THERE’S a distinct air of excitement as Will Tuckett arrives for our interview. He and his designer have just been checking out Hall One of The Sage Gateshead, where they’ll be staging a fresh take on old favourite West Side Story in the summer, and talking about its possibilities has made him a few minutes late.
So the dancer and choreographer is full of apologies – and enthusiasm for the coming challenge which will see Hall One conjure up the vibe of 50s New York for a bold retelling of the Bernstein classic.
“We’ll be able to give it quite a bold and different look, made specifically for the stage here,” he tells me. “We’re not going to make the Sage into something it’s not but really use the building for how fantastic it is acoustically and its distinctive look.”
This marks the first of many visits to come for the award-winning Tuckett as the production, a joint venture involving the Sage and the Royal Shakespeare Company, takes shape.
With amateur performers set to share the stage with professionals in the tale based on Shakespeare’s doomed lovers Romeo and Juliet, the first stage of local auditions has already taken place, and more will follow this month so there’s still time to apply.
When the musical opens in July, as part of the World Shakespeare Festival celebrations, audiences can expect a grand affair.
Tuckett and designer Michael Vale already had quite specific ideas on how they want the show to look and seeing Hall One and its wide stage for the first time is giving them food for thought on how to progress their original plan.
“You have a few ideas then you come and see the space and that develops things,” says Vale.
West Side Story sits in a very particular time and place, explains Tuckett, with restrictions imposed by the West Side Story estate. So West End shows and tours have that same 50s look, with the familiar New York set and costumes.
But as this is to be a one-off run in one venue, the team didn’t have to tick all those boxes and, because it can’t resemble the original stage show, Tuckett, who’s also directing, is excited about a freedom that will see them effectively go back to basics – the fabulous choreography and score – and start from scratch, giving it, he says, “a kick into today”.
With the aim of making audiences feel they are seeing and hearing West Side Story for the first time, he’s going all-out to ensure it packs a punch. From what the pair have told me, it’ll do that in look alone.
They’ve had in mind the original poster designs, with iconic lettering and fire escape, by graphic designer and filmmaker Saul Bass (who also did those poster and film title sequences featuring racing, disjointed or block text for movies such as Hitchcock’s Psycho) as well as Frank Miller’s Sin City: the black and white neo- noir style crime thriller based on graphic novels which picks out details in comic book colour.
“One of the things we’re looking at is taking a lot of inspiration from the graphic design of that period,” says Tuckett.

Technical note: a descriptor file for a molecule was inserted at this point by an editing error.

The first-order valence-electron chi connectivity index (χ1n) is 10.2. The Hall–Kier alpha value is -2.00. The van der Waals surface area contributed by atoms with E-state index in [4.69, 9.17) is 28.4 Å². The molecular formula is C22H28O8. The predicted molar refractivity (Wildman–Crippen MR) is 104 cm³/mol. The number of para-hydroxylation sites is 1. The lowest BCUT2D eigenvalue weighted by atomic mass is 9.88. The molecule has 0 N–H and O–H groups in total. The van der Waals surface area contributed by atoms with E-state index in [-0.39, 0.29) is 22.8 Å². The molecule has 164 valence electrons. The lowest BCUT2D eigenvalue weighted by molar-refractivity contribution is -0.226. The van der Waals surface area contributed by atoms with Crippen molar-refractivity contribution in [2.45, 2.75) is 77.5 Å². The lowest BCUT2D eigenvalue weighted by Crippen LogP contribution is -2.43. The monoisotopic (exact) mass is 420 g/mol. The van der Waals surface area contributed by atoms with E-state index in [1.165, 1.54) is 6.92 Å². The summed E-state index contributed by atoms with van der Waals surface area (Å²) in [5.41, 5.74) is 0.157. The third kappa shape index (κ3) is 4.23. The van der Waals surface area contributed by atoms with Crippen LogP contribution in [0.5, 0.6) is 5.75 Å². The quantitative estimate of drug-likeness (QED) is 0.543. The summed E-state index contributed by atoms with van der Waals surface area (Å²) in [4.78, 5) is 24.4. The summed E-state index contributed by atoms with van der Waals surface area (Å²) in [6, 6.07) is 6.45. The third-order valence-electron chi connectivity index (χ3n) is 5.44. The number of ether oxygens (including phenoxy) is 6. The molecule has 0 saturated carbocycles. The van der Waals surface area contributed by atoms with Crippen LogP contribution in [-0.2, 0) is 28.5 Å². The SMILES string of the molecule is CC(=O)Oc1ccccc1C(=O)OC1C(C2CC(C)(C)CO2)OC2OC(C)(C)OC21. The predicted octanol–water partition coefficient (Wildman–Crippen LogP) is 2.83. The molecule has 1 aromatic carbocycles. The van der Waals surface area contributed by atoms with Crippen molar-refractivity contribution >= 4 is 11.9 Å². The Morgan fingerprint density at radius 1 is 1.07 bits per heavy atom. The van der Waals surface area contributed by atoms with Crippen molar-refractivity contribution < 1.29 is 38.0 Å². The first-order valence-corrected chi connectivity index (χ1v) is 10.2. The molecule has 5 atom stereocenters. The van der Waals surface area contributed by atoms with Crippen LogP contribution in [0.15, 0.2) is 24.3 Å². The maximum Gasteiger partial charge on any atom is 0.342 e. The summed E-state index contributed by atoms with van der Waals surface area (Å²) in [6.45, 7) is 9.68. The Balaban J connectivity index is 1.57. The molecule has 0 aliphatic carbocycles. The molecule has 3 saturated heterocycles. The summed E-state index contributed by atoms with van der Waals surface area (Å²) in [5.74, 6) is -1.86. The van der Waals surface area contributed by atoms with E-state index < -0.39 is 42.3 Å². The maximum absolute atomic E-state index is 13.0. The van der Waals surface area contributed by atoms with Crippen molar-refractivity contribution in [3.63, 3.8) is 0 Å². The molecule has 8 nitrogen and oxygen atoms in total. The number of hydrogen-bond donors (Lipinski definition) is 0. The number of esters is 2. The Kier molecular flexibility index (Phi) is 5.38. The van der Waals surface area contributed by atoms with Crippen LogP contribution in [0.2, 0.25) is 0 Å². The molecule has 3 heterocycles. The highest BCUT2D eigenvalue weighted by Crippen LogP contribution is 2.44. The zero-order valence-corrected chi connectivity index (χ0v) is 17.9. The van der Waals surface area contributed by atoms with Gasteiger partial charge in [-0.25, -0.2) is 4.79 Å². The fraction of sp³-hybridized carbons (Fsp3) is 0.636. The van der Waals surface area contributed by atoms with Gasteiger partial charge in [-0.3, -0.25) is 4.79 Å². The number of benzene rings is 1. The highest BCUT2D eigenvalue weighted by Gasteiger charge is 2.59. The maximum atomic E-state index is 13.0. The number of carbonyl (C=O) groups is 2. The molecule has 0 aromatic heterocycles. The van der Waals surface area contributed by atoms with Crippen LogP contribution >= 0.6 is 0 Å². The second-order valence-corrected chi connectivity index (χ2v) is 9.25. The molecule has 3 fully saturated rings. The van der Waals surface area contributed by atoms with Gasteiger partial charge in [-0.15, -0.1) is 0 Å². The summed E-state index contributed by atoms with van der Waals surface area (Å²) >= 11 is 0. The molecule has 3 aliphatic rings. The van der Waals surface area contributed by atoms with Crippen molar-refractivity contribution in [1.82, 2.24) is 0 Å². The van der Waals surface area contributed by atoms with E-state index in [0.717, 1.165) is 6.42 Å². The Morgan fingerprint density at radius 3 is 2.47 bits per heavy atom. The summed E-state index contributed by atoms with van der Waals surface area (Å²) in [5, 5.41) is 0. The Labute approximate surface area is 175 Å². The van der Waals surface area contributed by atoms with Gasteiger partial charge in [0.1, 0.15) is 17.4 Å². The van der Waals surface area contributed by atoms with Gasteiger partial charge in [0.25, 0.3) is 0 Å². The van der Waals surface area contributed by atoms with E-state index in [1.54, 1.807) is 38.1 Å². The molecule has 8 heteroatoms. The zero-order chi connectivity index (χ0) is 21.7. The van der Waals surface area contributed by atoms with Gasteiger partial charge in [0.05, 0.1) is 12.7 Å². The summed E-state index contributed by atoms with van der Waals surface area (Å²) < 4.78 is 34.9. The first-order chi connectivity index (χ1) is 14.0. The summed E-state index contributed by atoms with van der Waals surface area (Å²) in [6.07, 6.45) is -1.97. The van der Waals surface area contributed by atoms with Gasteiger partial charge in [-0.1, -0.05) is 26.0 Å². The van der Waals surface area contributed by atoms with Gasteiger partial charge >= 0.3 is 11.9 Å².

And expect bold, big sound – courtesy of a live Northern Sinfonia, conducted by Gateshead- born John Wilson – a limited colour palette and use of AV graphics for the street-savvy New Yorkers’ Sharks and Jets world: its look being of a period but connecting with young people by also managing to be something else entirely.
“The music is so great, we want to create a powerful style for it,” explains Tuckett. “Ballsy, punchy and muscular” is what he’s looking for, with dancing doing much of the talking.
And his Tony and Maria will finally get to dance. In the midst of the characters’ innocent blossoming romance, he thinks the moment cries out for it. “Tony and Maria don’t dance at all in the film – we want them to!” he insists.
It’s to have a young cast and Tuckett has come up with new choreography to give it a fresh energy: “It’ll be more about and of young people now. We’ll be really freshening it up.”
He already has a Tony in mind for the show but, with other roles up for grabs, he’s looking forward to the next round of the selection process. Already 250 local applicants of all standards have been whittled down to 50 at auditions in Dance City.
Having a cast mix of both professional and amateurs is down to the RSC’s Open Stages initiative and, says Tuckett: “It’ll be really exciting. It’s got to sound great and it’s got to look great. That’s one of the challenges of it.”
He’s keen that the cast have as good a time as anyone. Tuckett has an enormous amount of experience both on and off stage.
He’s Royal Ballet School-trained – he was a member there from 1990 to 2005 and still dances for the company as a principal guest artist – as well as being a choreographer and director, having also worked for the Opera House, made TV films, and created more than 20 ballets for the Royal Ballet, Sadler’s Wells and Birmingham Royal Ballet.
Does this latter career give him something that dancing didn’t?
“They’re very different roles,” he answers. “I’ve been doing this for such a long time now and I really enjoy having the whole picture.”
Taking a seat in the audience as a director, instead of being on stage, can be terrifying, he says. But the pleasure, the end result, is seeing everyone have a good time.
“We want them to come out having had a fantastic, exciting time and we want the cast to have a fantastic experience making it.”
:: West Side Story will run at The Sage Gateshead from July 4-7. For tickets, visit www.thesagegateshead.org or call 0191 443 4661.